If you decide to leave eating hummus to humans and you are concerned about the nutritional quality of the treats you give your dog, you could look at natural-treats..co.uk. Here, you can order a large selection of meat-based treats, such as beef and vegetable gourmet sticks. Alternatively, if you want to give your dog more plant-based snacks, you could order these vegetarian, sweet potato treats from wildthought.co.uk. Either way, there’s lots to choose from.

Of course, if you’re a dab hand in the kitchen and you have some spare time, you might want to have a go at making your own homemade dog treats. A good starting point would be to invest in The Canine Cookbook. Available on Amazon, this book has lots of recipes to choose from, including sweet and savory, meaty, and non-meaty options.

In addition, there are lots of fun and easy dog treat recipes to be found online. The ukpets.com website blog contains inexpensive dogs treat recipes. For example, the “Homemade Peanut Butter and Banana Dog Treat”, only requires three ingredients and could just as easily be enjoyed by humans. If you are looking for a more savory-based dog snack, you could try making the “Homemade Sweet Potato Peanut Butter Doggy Treat”. Again, this recipe only uses three ingredients, so is friendly on the purse and shouldn’t take too long to make.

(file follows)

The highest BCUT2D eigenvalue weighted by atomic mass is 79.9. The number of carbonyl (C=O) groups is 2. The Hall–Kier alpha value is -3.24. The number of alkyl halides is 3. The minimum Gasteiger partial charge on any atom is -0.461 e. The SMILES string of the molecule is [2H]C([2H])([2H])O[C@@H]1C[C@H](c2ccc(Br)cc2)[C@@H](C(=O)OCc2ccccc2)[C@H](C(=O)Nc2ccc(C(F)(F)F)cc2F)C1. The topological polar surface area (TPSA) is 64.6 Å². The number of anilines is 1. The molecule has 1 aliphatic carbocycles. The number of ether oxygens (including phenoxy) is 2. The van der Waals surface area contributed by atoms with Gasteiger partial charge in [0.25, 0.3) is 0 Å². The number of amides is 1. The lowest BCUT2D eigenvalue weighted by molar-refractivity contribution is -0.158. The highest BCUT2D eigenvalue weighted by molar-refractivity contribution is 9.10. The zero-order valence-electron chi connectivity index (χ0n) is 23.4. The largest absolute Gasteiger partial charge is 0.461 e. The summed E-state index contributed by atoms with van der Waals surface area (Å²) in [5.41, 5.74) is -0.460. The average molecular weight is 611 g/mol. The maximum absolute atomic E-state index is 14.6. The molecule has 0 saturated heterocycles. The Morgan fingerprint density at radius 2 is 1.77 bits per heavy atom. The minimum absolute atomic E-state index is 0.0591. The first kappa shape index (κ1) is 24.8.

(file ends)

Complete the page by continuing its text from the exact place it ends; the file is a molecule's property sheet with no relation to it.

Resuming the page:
Whatever treats you decide to give your dog (whether or not you decide to give your dog a bowl of dog-friendly homemade hummus), it’s important to be aware of the different nutritional needs that your dog will have during its lifespan. Puppies typically need a diet high in protein, whilst the energy requirements of dogs reduce during their later years. It’s important to avoid your dog getting overweight, as this can contribute to a wide range of health problems.

If you have any questions or concerns about your dog’s diet, you should contact your local veterinary practice, which will be able to offer expert advice.

If you believe that your dog has eaten something that could be toxic to them, again you must get them medical attention as soon as possible.

In summary, can dogs eat hummus? As only two of the ingredients are suitable for dogs, I would argue that the answer is no. Let’s leave hummus as a human-only treat. There are plenty of other tasty treats that your pouch can safely enjoy.

Can dogs eat Hummus?